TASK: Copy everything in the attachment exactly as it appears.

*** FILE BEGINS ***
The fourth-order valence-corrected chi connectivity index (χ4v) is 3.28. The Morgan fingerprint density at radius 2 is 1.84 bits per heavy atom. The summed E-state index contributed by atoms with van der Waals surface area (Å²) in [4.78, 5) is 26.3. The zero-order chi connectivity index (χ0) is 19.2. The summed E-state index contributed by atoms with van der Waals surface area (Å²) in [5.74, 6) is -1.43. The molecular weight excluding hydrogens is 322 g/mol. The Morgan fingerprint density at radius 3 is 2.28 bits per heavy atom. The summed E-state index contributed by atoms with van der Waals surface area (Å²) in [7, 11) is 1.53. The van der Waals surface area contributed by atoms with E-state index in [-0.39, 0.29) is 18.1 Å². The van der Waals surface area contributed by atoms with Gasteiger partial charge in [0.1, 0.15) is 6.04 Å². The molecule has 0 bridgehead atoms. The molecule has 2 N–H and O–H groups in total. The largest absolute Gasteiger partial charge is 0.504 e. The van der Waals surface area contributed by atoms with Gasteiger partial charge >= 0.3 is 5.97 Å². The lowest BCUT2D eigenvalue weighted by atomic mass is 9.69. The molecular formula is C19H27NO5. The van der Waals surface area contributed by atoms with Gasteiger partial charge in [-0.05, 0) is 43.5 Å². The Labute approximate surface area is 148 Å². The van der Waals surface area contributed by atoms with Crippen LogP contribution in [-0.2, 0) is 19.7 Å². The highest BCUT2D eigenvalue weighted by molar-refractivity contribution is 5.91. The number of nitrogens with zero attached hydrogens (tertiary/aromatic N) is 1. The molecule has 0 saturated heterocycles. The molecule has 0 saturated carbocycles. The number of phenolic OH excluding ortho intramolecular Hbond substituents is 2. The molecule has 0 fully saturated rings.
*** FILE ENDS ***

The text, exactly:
The fourth-order valence-corrected chi connectivity index (χ4v) is 3.28. The Morgan fingerprint density at radius 2 is 1.84 bits per heavy atom. The summed E-state index contributed by atoms with van der Waals surface area (Å²) in [4.78, 5) is 26.3. The zero-order chi connectivity index (χ0) is 19.2. The summed E-state index contributed by atoms with van der Waals surface area (Å²) in [5.74, 6) is -1.43. The molecular weight excluding hydrogens is 322 g/mol. The Morgan fingerprint density at radius 3 is 2.28 bits per heavy atom. The summed E-state index contributed by atoms with van der Waals surface area (Å²) in [7, 11) is 1.53. The van der Waals surface area contributed by atoms with E-state index in [-0.39, 0.29) is 18.1 Å². The van der Waals surface area contributed by atoms with Gasteiger partial charge in [0.1, 0.15) is 6.04 Å². The molecule has 0 bridgehead atoms. The molecule has 2 N–H and O–H groups in total. The largest absolute Gasteiger partial charge is 0.504 e. The van der Waals surface area contributed by atoms with Gasteiger partial charge >= 0.3 is 5.97 Å². The lowest BCUT2D eigenvalue weighted by atomic mass is 9.69. The molecular formula is C19H27NO5. The van der Waals surface area contributed by atoms with Gasteiger partial charge in [-0.05, 0) is 43.5 Å². The Labute approximate surface area is 148 Å². The van der Waals surface area contributed by atoms with Crippen LogP contribution in [-0.2, 0) is 19.7 Å². The highest BCUT2D eigenvalue weighted by molar-refractivity contribution is 5.91. The number of nitrogens with zero attached hydrogens (tertiary/aromatic N) is 1. The molecule has 0 saturated heterocycles. The molecule has 0 saturated carbocycles. The number of phenolic OH excluding ortho intramolecular Hbond substituents is 2. The molecule has 0 fully saturated rings.